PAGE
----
(Host) September is Vermont Archaeology Month, and commentator Tom Slayton began the month at a site that’s being excavated in Cornwall.
(Slayton) The clay soils alongside the Lemon Faire River in Addison County are dense and grey. A little more dense and grey and they’d be modeling clay. Nonetheless, a resilient (and muddy!) team of archaeologists is working the Lemon Faire’s gummy clay through sifting boxes, hosing the clay with water to force it through wire mesh, occasionally extracting flint chips, arrowheads, or other archaeological bits left by the people who lived along this river 6,000 years ago.
Or in some cases only 175 years ago. As I watch, two broken bits of a clay pipe stem – probably dropped by a farmer on this same land in about 1830 or 40 – are washed out of the clay. And then the hose uncovers a small chunk of fluted blue-gray rock: flint.
State archaeologist Giovanna Peebles thinks the piece may have been an arrowhead in the making that got broken and cast aside. She is visiting the site to see what the team of archaeologists there are finding, and she speculates a bit on where the stone may have come from and how it was used.
Archaeologist Rich Corey sits on the tailgate of a small van. He’s holding a tray of about 30 arrowheads that have been recovered from the sticky Addison County clay. These are more than just pretty arrowheads, however. Like the flint chip, each is a storehouse of information that the archaeologists hope to recover.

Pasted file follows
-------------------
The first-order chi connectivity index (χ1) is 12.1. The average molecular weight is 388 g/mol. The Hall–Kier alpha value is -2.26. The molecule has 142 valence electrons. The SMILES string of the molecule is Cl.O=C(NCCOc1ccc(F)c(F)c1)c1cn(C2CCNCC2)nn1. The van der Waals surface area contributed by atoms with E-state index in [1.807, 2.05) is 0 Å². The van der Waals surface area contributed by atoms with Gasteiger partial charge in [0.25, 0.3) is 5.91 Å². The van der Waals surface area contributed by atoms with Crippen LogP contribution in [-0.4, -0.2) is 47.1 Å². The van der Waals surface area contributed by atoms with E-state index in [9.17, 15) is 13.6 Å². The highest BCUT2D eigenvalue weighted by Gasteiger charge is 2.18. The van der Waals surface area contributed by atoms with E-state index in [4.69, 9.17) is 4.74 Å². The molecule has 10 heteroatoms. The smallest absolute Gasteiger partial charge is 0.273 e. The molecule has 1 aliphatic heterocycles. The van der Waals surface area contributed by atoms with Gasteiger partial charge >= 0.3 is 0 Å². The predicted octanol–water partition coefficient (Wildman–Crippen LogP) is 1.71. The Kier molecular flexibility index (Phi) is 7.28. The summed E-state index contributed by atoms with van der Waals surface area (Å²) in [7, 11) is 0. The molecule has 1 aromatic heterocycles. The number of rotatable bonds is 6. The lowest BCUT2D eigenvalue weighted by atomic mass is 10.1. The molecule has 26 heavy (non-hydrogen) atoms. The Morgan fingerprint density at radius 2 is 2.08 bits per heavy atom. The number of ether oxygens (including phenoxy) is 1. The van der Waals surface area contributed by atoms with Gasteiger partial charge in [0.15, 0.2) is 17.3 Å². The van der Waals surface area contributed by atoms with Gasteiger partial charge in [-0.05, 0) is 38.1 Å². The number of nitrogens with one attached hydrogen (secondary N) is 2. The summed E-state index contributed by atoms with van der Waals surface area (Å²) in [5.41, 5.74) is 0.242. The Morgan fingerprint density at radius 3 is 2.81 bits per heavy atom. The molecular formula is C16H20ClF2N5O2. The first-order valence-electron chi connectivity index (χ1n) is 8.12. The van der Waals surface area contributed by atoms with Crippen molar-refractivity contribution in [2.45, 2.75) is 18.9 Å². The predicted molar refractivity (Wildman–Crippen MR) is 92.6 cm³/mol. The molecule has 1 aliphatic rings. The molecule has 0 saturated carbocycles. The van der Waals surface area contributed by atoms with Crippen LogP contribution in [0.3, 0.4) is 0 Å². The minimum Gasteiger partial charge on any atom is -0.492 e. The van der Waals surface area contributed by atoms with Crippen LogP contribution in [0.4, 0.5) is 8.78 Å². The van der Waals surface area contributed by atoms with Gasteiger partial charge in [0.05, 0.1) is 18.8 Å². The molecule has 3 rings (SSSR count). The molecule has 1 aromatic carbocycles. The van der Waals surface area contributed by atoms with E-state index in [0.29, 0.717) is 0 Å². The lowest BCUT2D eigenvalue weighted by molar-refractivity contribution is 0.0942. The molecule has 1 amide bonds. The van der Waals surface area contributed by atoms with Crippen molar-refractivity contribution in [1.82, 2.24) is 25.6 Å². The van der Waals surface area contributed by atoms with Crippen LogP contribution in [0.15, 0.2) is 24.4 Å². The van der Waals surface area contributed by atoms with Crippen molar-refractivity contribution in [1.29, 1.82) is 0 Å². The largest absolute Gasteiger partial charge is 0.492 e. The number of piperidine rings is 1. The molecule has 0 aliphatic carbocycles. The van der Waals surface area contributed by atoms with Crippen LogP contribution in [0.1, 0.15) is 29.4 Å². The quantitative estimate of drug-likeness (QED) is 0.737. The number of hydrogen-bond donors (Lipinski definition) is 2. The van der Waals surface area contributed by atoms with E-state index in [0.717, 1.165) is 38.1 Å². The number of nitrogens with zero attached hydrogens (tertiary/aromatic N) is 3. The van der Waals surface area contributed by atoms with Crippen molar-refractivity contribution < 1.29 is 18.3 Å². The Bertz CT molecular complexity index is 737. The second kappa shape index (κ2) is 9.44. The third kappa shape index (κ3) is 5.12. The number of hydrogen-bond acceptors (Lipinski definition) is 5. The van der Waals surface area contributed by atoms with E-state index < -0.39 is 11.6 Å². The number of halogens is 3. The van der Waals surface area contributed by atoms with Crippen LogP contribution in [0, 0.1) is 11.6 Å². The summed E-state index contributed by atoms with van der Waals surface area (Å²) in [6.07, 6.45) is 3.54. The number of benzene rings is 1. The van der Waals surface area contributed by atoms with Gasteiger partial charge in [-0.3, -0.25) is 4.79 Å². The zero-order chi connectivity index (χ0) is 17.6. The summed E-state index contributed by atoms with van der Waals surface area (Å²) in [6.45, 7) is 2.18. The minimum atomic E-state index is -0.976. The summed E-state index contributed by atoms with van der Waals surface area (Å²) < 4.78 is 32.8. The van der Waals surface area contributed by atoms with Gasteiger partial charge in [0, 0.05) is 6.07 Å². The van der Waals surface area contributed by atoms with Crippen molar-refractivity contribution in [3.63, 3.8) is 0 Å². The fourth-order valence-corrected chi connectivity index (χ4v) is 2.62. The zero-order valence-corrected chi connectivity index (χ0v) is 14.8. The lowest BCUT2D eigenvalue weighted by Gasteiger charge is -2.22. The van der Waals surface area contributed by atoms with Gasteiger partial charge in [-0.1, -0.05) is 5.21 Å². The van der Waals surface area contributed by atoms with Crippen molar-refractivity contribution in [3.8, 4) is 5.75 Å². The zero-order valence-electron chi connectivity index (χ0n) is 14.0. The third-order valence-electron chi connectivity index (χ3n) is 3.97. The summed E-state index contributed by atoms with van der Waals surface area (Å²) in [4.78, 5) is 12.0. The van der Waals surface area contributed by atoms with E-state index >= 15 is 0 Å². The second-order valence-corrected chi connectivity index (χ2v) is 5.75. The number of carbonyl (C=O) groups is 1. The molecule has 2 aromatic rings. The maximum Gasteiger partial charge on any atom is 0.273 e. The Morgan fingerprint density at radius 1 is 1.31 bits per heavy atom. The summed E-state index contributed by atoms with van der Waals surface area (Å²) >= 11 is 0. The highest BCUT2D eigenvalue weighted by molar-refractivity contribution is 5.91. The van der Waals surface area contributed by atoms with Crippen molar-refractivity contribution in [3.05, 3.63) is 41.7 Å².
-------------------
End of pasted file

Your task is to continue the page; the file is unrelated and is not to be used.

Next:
He pulls back a blue tarp and exposes a shallow excavation of scarred and stained and broken rocks. It’s a big firepit – a place where Native Americans cooked and warmed themselves and made arrowheads and baskets, about 6,000 years ago.
The firepit is being carefully mapped, and clay from the site will be taken back to the lab and analyzed. Seeds, bits of charcoal, and other organic matter will tell the scientists what the people who lived here ate, what plants they burned or used for baskets and implements.
“It’s like a jigsaw puzzle and we don’t have all the pieces,” says Corey. “Each piece we find makes the picture clearer.”
The Cornwall site is important but only one of many such locations throughout Vermont. And since September has been designated Vermont Archaeology Month, there are now many ways for Vermonters to learn more about the people who preceeded them on this land.
Archaeology workshops at the Lake Champlain Maritime Museum, visits to old mill and foundry sites, even an opportunity to make and throw an atlatl – a primitive spear – are all part of Vermont Archaeology Month. On the evening of September 28, the internationally acclaimed archaeologist Dr. Brian Fagan will speak in Montpelier on the plundering of Egypt and the illegal trade in antiquities.
Archaeology Month is a way of learning more about a distant past that affects all Vermonters. It’s a way of unraveling mysteries – and perhaps re-acquiring something the first Vermonters had and that we may have lost: a reverence for the land and for the ancient people who lived on it.
More information about Vermont Archaeology
Month and a list of events are online at www.vtarchaeology.org
Tom Slayton lives in Montpelier and is the editor of Vermont Life magazine. He spoke from our Montpelier studio.